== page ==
Needless to say the Atlantiksender paid great attention in its output to news campaigns intended to stimulate surrender and desertion. Prisoners of war, we showed, were going to have an unfair advantage over the fighting men when `peace broke out'. For the enemy had laid on excellent training courses for them to learn trades and professions in the prison camps. Many of them too were working outside the camps and being paid well in pounds and dollars, money which would have a high value at the end of the war, compared with the useless German Mark.
Tucked away somewhere in most bulletins was an item about deserters. The International Red Cross was the favourite source for these. The Red Cross would report the increase in the number of German soldiers crossing into Sweden, Switzerland, or Spain, and the fact that while many had been interned, the majority were earning good money in good jobs. The German authorities, it would be repeated again and again, were not able to take the threatened reprisals against the families of deserters because-and here came our old tag line -`they do not know who is missing because he has been killed, and who is missing because he has deserted'. Not all the news broadcasts however of the Atlantiksender, and the medium wave station with which it was soon to be coupled, were directed at the enemy. One of the most interesting and successful of our operations had neutral listeners as its target-the neutral firms and business men who were breaking the allied blockade by trading with Hitler. Most of these firms were being punished effectively enough by the Ministry of Economic Warfare which put their names on a so-called `Statutory List'. This meant that they were under boycott and blockade. Any firm dealing with them would also find itself proscribed and commercially excommunicated. But there was a second list of firms who were only suspects. Their names were not published. British officials, however, had orders to put the evil eye on them, wherever and whenever they could.
`Tom Brown' Stevens got hold of this `Black List' of suspects from M.E.W. and the secret file which revealed both the reasons for suspicion and the personal background of the suspect firms' directors. The next thing was, that these neutral business men heard the secrets of their private and commercial lives being publicly exposed on our radio. Usually their reaction was to protest to the nearest British authorities who, of course, denied any connection with us.
We then waited to see whether they would mend their ways. If they did not, we followed up with further broadcasts about them. As a rule, however, one broadcast was enough. One typical case was that of a firm of Swedish exporters who were buying ball-bearings in Sweden, and smuggling them to Germany, thereby undoing the effects of our bombing. Our story about the firm was so accurate and so ribald that the Swedish authorities felt deeply hurt in their national pride. They made unofficial representations about it to the British ambassador Sir Victor Mallet.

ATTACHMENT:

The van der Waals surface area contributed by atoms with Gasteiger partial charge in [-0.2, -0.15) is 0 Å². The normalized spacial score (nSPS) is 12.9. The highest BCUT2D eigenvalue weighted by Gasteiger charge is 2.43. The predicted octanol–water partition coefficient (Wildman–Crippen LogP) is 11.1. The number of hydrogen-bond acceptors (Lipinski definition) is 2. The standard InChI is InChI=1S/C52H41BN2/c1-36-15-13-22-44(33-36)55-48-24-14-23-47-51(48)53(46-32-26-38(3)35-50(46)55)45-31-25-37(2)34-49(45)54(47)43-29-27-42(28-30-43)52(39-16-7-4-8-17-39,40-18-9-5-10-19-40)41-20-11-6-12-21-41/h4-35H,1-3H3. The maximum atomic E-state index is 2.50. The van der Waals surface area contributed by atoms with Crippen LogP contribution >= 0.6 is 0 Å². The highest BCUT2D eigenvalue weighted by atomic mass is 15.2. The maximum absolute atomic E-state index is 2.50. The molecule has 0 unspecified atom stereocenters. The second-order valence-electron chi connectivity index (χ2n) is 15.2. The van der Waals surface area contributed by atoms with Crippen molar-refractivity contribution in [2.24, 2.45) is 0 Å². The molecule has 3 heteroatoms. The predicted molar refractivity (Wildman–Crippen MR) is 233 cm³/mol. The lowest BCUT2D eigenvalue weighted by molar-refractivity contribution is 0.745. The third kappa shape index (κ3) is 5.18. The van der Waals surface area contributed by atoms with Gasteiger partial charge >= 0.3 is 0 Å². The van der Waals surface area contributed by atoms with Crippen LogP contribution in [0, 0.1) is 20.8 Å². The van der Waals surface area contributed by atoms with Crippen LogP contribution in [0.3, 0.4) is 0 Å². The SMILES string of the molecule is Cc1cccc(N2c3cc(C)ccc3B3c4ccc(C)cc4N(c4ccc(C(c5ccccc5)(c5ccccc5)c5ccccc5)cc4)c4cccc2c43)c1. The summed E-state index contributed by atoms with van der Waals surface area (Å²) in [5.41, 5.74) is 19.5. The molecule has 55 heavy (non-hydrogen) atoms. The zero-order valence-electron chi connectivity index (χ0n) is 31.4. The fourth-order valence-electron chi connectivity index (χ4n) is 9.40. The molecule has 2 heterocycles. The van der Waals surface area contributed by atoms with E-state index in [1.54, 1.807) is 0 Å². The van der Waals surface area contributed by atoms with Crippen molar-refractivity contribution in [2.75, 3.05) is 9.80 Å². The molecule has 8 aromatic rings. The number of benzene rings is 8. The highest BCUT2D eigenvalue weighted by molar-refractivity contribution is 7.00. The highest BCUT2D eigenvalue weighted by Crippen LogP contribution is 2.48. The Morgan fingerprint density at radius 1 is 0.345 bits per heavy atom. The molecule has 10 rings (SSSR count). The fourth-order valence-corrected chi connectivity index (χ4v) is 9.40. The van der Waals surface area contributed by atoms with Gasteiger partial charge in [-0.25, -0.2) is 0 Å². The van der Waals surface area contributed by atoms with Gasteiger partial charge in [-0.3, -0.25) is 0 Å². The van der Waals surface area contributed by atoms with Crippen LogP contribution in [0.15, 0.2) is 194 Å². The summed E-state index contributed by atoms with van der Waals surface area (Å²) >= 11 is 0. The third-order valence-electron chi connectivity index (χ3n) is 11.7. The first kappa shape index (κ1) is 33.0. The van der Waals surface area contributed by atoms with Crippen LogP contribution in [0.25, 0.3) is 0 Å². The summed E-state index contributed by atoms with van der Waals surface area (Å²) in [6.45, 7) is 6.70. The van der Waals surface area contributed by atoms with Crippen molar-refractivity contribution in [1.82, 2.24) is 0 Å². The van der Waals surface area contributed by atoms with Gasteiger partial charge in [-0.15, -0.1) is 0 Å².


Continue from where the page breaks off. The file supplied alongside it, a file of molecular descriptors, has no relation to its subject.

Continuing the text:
" We had our eye on this firm," said the Swedes with injured dignity, "we were waiting to prosecute them, when we had enough evidence. Now your broadcast has warned them." Sir Victor replied that he had no knowledge of the Atlantiksender, and nothing to do with it. Then he sent me a rocket through the Foreign Office. M.E.W. however were pleased with us. For the Swedish newspapers had taken up the story we had put out, and the directors of the Swedish firm, fearing more Atlantiksender publicity, had cancelled all further deliveries to Germany.
" It's blackmail by `black'," I said, congratulating `Tom Brown'. The `Navy Programme' was the first special programme for a fighting service which we launched. And in an astonishingly short time we had evidence that it was proving effective. My friends at the cages where German prisoners were interrogated told me that the Atlantiksender was helping them considerably. "You are doing all our preliminary softening up for us," laughed the R.N.V.R. Commander in charge of U-boat crews interrogation. "The men arriving now have all been told by their officers that the Atlanti,ksender is British. But they are so impressed by the universality of the Atlantiksender's intelligence service and the completeness of its information on everything to do with U-boats or themselves and their families, that they say: `The British know it all anyhow. So I may as well make things more comfortable for myself by answering their questions.' Before you started the Atlantiksender it took us weeks to get them to that stage. Now they're in the `ready to talk' condition before they even get here."
Having seen what we could do, the Admiralty Intelligence people helped us more and more. Donald McLachlan was even able to arrange that N.LD. agents in France should signal back such apparent trivia as the results of the football matches between U-boat crews. We were thus able to announce them within a few hours of the game being over.
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Tom Brown and Agnes Bernelle 1960
The Atlantiksender's `Sailors' Sweetheart'-Agnes Bernelle, a daughter
of the Berlin playwright and theatre-owner Rudolf Bernauer, whom
we called `Vicky'-was able to startle the German navy men by sending
out birthday greetings not merely to the U-boat men themselves, but
also to their families, congratulating them on the birth of a son
or daughter and generally showing an intimate acquaintance with the
private affairs of her `dear boys in blue'. Vicky was incredibly
good at it. The treacle in her voice would never let you suspect
that this Circe had lost half her family in the gas chambers of Auschwitz.